column By: Mike Venturino | February, 22
There are two questions involved. One is, “How to slug barrels?” The second is, “When to slug barrels?” On the surface, slugging barrels seems easy. Simply drive an oversized soft piece of lead down the rifle or handgun barrel. Actually, this should be done with some finesse lest a barrel is damaged along the way. We’ll return to that process shortly.
Upon purchasing my very first centerfire revolver, an S&W K38, I asked the fellows at my local gun club whether I should slug its barrel. After all, my brand new Lyman manual gave instructions on how to go about that. Those older gents laughed and in essence said, “Don’t worry about it. Smith & Wesson’s barrels are all the same per caliber. Besides, they have an odd number of grooves (five) so it is difficult to measure them unless you have a V-block and a solid grasp of mathematics.” I had neither, so for 55 years I’ve shot all smokeless-era S&Ws with nominal cast bullet diameters as in .358 inch for .38/.357 and .430 inch for .44 Special/.44 Magnum. With good quality handloads, accuracy has always been superb.
If your rifle or handgun is made by an American manufacturer of known reputation, its barrel bore dimensions will likely be right at its nominal specs. I feel this is also true for Italian and Japanese replicas of vintage American firearms. There is one exception to that. I’ve found that ’73 Winchester replicas coming from both those countries use .429-inch barrel groove diameters in their .44-40s. Winchester’s original ’73s and ’92s used .427 inch as their nominal specification. (I should note that very early ’73 Winchester barrels could vary widely. I’ve measured them from .425 to .433 inch and above.)
For example, if someone gets a Shiloh Model 1874 or 1877 Sharps from my friends over in Big Timber, Montana, you can bet the barrel’s land and groove diameter is going to be .400/.408 inch for .40 calibers and .450/.458 inch for .45s. If you purchase a Colt SAA made in the twentieth- or twenty-first-century, its barrel groove diameters will be .451/.452 inch for .45s and .426/.427 inch for .44s. On a below-zero Montana day a few years ago, I spent hours in my gun vault slugging all my .44 and .45 Colt SAAs. They varied in manufacturing years between 1904 and 2008. Those were my results. (I cannot say the same for Colt SAAs’ cylinder chamber mouths. They are apt to vary significantly.)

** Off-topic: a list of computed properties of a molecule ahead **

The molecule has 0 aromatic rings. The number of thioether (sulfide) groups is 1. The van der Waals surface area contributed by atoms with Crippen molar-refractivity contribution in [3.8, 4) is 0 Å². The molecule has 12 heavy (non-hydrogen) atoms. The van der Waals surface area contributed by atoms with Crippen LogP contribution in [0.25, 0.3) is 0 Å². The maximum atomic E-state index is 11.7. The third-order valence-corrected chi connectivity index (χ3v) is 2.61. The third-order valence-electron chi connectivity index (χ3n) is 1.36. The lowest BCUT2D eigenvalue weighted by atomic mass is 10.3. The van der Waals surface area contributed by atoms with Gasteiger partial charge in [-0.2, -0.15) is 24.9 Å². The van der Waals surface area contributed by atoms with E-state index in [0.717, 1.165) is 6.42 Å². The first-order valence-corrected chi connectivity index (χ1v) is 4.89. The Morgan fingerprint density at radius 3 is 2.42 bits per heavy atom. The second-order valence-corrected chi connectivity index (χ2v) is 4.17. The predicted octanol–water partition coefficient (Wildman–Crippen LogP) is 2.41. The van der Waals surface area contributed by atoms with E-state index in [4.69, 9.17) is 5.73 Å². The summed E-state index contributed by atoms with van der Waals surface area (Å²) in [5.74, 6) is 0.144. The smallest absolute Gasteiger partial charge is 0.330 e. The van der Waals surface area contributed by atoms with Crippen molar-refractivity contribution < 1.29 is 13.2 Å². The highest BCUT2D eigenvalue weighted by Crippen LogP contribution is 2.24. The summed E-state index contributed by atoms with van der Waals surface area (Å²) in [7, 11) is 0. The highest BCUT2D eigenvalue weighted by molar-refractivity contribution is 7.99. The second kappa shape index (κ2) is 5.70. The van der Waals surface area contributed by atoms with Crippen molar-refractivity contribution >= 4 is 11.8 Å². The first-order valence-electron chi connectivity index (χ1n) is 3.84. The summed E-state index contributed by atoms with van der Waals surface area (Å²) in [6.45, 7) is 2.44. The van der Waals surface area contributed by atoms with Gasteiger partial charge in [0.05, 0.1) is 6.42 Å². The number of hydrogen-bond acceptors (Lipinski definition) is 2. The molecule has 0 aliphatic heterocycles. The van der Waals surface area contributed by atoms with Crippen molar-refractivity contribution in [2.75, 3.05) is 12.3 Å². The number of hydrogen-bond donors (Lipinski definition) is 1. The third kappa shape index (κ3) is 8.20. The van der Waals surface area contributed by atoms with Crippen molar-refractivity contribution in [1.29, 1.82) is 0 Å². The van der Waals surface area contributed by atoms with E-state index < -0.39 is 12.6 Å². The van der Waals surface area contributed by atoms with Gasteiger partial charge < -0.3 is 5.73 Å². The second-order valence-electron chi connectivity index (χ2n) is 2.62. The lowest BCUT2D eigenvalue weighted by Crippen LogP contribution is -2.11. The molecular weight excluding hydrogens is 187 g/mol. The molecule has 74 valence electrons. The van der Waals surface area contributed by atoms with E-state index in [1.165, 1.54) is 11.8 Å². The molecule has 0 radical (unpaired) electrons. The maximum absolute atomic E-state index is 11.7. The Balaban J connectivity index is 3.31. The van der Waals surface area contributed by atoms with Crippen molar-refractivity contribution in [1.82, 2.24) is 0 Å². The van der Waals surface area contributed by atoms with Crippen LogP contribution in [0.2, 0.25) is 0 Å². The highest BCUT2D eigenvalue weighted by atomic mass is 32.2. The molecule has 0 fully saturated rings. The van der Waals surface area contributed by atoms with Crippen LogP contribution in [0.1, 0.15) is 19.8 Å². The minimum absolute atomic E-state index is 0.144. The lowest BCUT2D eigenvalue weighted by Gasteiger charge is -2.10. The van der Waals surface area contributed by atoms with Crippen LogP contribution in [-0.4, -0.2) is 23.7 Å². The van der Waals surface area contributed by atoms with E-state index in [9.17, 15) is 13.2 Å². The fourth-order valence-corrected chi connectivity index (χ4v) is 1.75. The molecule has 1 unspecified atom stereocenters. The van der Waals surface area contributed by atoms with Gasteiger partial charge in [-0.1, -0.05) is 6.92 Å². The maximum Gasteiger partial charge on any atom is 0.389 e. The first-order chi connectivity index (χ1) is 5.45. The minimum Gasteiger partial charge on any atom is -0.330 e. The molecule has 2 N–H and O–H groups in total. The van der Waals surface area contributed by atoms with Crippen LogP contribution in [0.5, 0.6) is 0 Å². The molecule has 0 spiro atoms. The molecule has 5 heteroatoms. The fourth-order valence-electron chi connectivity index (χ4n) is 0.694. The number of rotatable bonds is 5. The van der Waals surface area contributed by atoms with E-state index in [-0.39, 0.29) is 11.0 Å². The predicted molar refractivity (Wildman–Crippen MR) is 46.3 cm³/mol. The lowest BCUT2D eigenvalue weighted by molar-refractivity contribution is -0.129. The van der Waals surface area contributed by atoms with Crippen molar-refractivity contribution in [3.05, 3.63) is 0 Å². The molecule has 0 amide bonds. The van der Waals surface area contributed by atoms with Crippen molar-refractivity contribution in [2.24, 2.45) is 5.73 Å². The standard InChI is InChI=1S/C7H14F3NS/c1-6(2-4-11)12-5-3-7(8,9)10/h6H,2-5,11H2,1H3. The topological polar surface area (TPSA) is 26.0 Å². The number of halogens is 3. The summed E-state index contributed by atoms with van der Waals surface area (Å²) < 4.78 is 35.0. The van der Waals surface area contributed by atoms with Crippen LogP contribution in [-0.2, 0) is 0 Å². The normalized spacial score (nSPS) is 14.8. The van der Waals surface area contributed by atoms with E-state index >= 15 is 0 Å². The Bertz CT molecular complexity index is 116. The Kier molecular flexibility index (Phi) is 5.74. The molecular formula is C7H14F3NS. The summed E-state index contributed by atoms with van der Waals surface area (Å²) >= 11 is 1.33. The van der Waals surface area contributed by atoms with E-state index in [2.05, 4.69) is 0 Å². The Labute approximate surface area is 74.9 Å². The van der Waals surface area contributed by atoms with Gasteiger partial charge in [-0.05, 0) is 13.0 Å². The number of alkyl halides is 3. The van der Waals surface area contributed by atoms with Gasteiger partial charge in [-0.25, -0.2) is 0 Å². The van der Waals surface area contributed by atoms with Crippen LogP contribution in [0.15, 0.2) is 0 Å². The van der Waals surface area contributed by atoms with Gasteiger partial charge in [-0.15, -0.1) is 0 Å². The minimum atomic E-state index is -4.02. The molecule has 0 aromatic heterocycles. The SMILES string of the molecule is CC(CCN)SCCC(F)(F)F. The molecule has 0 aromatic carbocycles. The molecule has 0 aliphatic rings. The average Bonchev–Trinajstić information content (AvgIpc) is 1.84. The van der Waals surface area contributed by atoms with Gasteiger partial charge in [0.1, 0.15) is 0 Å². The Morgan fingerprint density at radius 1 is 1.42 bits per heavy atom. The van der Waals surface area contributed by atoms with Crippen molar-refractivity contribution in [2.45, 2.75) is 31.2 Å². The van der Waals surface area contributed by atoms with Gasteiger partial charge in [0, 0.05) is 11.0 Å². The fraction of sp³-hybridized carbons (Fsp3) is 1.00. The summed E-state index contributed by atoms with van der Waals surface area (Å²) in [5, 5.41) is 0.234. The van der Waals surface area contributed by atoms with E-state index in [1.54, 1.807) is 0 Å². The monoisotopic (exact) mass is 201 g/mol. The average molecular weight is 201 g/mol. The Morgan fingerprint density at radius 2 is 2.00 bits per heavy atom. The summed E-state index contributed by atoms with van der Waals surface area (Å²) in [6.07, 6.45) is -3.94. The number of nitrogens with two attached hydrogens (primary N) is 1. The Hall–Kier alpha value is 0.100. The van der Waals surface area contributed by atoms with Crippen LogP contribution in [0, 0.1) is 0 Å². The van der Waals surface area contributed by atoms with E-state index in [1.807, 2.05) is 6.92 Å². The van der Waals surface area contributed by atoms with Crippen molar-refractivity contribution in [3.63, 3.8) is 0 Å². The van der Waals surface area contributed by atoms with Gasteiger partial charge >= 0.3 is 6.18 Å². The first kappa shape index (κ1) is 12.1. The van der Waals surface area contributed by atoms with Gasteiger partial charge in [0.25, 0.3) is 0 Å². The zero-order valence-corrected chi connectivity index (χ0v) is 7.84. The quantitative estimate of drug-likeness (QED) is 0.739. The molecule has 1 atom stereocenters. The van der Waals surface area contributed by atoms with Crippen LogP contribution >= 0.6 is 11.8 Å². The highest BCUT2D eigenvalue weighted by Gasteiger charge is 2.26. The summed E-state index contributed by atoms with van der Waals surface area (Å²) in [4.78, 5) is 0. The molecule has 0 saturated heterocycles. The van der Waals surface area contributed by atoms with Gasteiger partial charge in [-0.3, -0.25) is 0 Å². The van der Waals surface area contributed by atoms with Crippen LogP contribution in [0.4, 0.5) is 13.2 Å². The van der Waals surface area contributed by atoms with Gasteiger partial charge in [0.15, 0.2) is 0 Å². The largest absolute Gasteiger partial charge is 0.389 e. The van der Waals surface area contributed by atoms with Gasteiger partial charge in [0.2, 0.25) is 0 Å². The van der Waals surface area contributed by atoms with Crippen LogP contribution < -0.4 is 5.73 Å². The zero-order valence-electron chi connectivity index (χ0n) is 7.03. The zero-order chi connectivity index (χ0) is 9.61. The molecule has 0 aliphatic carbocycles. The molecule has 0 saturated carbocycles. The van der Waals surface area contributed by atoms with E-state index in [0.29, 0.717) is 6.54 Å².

As for vintage military rifles, I’ve never slugged any of my Model 1903s or 1903A3s. Fired with .310-inch cast bullets, all have given suitable groups, likewise with my German K98ks. They have been fired with .325-inch bullets with fine results. I cannot say the same for my British, Soviet Union or Japanese made military rifles. Some have shot initial cast bullet loads well and some just tumbled bullets. I had a Finnish Mosin Nagant Model 39, which consists of a Russian-built action fitted with a Finish barrel by Sako on that particular rifle. It perhaps was the most accurate cast bullet military rifle of my experience. Its barrel groove diameter was said to be .310 inch and it shot .310-inch bullets almost to MOA groups from the very beginning.
Let me give a recent example of “shoot before slugging.” Recently, I was chronographing two Colt SAA .38-40s, one made in 1904 and one made in 1994 as confirmed by factory letters for each. The 1904 specimen gave velocities from 50 to 100 feet per second slower than the more recent one. My first thought was that perhaps its barrel groove diameter was a bit oversized as is sometimes the case with vintage .38-40s. Instead, I stuck it in my Ransom Pistol Machine Rest. It fired 17 five-shot groups at 25 yards with the average being less than 1.90 inches. Slugging the barrel wasn’t even considered then. Checking the barrel-cylinder gap showed why velocities were so different. The older .38-40 had a .011-inch gap to the newer one’s .005-inch gap. That reinforced my idea of shoot before slugging.
Here’s an instance when I doubted factory specifications. Some years back, I read where .38/.357 Colt barrels were nominally .353/.354 inch across their grooves. I said, “Huh, everyone knows that .357 inch is proper for .38 Specials and .357 Magnums.” So I slugged a Colt Detective Special from 1962 and a Colt SAA .357 Magnum from 1970. Sure enough their slugs were .354 inch. I can’t help but wonder how the “new” Colt Python .357 Magnum barrels slug?
However, when slugging a barrel is necessary, it should be done with care. For slugs, I keep on hand a variety of Hornady and Speer pure lead round balls as intended for muzzleloaders and cap-and-ball revolvers. For example: if I’m slugging a .44-40, rifle or revolver, I will use a .454- to .457-inch roundball. It is tapped until flush into the firearm’s muzzle using a plastic or wooden mallet. This will leave a ring of lead at the muzzle, and using a large slug ensures its sides are parallel for accurate measuring. Once the slug is flush at the muzzle, it is then tapped about 6 inches further into the barrel using a short piece of hardwood dowel. Then it is pushed on through with a suitably long piece of dowel of the proper caliber.
With modern-made barrels, I have encountered some that had tight and loose spots. A slug might be sliding easily and then come to a stop, only to be pushed further by some considerable “taps” on the wooden dowel. In a couple of instances, there were about a half dozen such spots. Incredibly, in my thinking, those barrels shot cast bullets very well if they were matched to the slugs’ diameters. Another bit of advice is to catch the slug when it exits from the barrel’s breech end. Falling out on a concrete floor does nothing for close measurements. For slugging semi-auto handguns such as the Model 1911, it’s far easier to work with them dismounted.
My final word is, “Shoot first, slug second and then slug carefully.”